«The world's appearance would be shaken if we succeeded in perceiving the spaces in between things as things.» These words from the philosopher Maurice Merleau-Ponty apply to the core of Claude Monet's art in the years between 1880 and the beginning of the twentieth century. While interest usually lies only on the early and late work of this exceptional artist, the catalogue, containing more than fifty works of art, traces the development between these two periods. Accompanied by texts by well-known art historians, the reader is invited to follow Monet's unusual treatment of reflections and shadows in his paintings. It allowed him to break loose from the modalities of representational logic and the pictorial object. And they made room for an aesthetic that helped to do justice to perception itself and to enforce a painting's self-reflexive momentum.


Ed. Fondation Beyeler, Riehen/Basel, Ulf Küster
Text(s) by Maria Becker, Gottfried Boehm, Ulf Küster, Philippe Piguet, Hannah Rocchi, and James H. Rubin Graphic design by Uwe Koch
2017. 180 pp., 130 ills.
27.40 x 31.00 cm

ISBN 978-3-7757-4239-9

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Monet in the morning

Early risers can enjoy the works of Claude Monet in morning tranquility. Start your day with a curator’s tour or an accompanied meditation inside the exhibition. Breakfast is available afterwards in the Berower Park Restaurant for CHF 12.50. Breakfast reservations here.

Price: CHF 10 plus museum admission. Please note that places are limited.
The curator's tours take ca. 75 mins. (in German)
The meditation sessions take 30 mins. (in German) followed by individual visit of the exhibition



Alternate Tuesdays, 7.30 – 9 a.m.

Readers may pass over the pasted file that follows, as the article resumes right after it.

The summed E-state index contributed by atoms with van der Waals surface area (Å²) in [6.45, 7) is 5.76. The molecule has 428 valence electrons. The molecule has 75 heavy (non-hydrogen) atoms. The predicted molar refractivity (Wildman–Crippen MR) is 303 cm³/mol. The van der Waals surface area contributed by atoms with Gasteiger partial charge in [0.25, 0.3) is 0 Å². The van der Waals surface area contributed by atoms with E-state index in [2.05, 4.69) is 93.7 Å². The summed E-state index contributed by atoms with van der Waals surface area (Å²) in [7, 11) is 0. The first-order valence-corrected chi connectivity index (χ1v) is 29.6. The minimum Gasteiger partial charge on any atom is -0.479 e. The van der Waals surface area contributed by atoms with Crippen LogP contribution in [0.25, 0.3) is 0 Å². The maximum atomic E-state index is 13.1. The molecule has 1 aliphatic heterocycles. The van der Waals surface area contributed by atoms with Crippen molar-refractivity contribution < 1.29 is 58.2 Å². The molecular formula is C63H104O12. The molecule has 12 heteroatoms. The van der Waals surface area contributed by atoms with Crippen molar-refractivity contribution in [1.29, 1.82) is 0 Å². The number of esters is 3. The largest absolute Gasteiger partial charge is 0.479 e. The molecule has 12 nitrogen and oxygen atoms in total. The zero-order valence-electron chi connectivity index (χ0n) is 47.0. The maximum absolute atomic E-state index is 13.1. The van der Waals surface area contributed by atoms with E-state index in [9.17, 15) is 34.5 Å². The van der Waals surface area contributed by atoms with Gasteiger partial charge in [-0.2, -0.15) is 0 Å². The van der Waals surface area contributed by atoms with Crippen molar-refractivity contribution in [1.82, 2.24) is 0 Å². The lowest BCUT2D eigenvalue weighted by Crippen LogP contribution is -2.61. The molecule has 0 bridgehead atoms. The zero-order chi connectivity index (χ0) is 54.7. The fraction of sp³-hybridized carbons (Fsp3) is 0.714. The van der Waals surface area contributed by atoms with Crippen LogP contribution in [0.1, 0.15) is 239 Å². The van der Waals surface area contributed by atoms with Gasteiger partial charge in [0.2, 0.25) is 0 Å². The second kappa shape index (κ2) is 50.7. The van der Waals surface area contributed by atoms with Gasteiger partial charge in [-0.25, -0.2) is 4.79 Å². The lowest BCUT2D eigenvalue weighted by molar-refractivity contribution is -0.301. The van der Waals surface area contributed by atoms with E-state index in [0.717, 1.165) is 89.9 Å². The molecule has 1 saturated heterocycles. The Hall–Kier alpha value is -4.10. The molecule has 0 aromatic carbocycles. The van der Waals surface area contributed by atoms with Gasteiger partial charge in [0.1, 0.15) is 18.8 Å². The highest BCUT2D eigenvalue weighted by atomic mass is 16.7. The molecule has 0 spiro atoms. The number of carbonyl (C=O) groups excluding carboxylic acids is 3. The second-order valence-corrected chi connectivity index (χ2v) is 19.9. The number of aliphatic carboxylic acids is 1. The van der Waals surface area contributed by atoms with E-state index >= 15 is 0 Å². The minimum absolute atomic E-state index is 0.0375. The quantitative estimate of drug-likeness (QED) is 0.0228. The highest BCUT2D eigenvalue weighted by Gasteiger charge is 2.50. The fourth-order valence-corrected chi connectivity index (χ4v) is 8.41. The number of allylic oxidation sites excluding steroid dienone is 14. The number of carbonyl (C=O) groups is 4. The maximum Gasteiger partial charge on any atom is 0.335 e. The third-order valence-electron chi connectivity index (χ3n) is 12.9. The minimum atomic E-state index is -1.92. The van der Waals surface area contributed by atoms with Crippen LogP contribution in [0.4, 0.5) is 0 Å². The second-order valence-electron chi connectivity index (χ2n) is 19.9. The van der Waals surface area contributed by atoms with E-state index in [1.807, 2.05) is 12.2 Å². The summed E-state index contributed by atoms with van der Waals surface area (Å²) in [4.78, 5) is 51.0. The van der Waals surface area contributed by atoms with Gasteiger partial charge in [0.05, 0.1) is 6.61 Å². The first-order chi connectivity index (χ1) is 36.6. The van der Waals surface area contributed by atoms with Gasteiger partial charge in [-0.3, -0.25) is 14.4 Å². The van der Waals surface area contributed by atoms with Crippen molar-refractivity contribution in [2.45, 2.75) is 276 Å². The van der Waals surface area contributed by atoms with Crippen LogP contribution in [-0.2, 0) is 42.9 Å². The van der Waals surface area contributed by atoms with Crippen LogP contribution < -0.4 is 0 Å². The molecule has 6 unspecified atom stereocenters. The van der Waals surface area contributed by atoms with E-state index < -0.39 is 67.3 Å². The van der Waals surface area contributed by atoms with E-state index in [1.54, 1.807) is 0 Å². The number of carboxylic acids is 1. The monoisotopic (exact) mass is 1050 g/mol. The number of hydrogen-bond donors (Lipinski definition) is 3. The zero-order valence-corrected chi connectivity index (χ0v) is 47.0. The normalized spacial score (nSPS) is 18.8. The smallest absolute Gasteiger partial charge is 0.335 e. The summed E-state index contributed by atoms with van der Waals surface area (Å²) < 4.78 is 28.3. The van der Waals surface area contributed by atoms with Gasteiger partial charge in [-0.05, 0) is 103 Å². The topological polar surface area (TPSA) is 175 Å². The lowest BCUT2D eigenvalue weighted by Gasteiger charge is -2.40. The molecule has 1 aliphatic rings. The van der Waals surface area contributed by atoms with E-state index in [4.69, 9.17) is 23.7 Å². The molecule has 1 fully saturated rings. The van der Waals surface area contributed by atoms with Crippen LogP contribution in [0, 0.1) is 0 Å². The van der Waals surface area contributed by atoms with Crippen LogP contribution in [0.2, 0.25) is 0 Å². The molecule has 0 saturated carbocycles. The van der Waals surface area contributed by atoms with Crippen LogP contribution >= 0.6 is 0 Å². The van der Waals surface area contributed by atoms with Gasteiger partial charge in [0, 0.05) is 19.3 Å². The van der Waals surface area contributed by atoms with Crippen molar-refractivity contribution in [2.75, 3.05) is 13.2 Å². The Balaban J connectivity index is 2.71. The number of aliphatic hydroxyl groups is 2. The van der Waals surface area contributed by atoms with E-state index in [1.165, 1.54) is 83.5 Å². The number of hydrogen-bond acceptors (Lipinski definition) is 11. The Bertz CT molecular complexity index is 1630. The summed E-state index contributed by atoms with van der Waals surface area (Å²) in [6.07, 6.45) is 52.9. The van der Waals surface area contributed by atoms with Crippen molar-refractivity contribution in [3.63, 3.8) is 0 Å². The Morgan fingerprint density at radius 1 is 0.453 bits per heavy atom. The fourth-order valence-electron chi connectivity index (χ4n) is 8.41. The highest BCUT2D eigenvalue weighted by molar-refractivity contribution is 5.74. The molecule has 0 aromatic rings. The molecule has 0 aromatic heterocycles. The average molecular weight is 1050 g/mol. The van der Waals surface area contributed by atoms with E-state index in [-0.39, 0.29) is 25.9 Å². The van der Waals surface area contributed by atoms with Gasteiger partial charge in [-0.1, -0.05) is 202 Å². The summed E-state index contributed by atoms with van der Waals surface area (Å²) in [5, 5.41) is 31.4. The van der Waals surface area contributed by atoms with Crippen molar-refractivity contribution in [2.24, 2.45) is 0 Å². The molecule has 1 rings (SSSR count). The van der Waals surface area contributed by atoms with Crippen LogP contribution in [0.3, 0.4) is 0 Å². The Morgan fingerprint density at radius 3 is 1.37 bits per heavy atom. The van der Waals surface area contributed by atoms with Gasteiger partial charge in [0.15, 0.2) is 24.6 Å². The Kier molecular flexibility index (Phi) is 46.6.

January 24 Curator's tour with Ulf Küster - Sold out
February 7 Meditation with Tanja Koechlin (Yogastudio mint) - Sold out
February 21 Meditation with Salome Noah (Studio noa:yoga) - Sold out
March 7 Meditation with Salome Noah (Studio noa:yoga) - Sold out
March 21  Curator's tour with Ulf Küster - Sold out
April 4 Meditation with Ottilia Scherer (Chair Yoga Schweiz) - Sold out
April 18  Curator's tour with Ulf Küster - Sold out
May 2 Méditation en français avec Jiko Simone Wolf (Temple zen de Kôsetsuji)
May 16 Meditation with Zen-Instructor Dr. phil. Sensei Peter Widmer (Zen Zentrum Basel) - Sold out

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« …my constant and most tender thoughts… »
Monet and his letters – An evening with Lambert Wilson

Friday, April 7, 2017 6.30 p.m.

6.30-7.30 p.m.

On the occasion of the “Monet” exhibition, the internationally known French actor (who appeared in Swiss cinemas in the film Odyssey and La vache) will be a guest at the Fondation Beyeler, where he will read from Claude Monet’s letters. The reading will be in French.

Price: CHF 50.- / Young Art Club, Art Club & Friends CHF 22.–

The cost of museum admission is included in the price. The exhibition can be visited beforehand.





Sunday, April 9,2017
10 a.m. -6 p.m

At workshops in the park, museum, and our studios, children and parents can approach art in a playful and experimental manner through the artworks and themes of the current exhibition.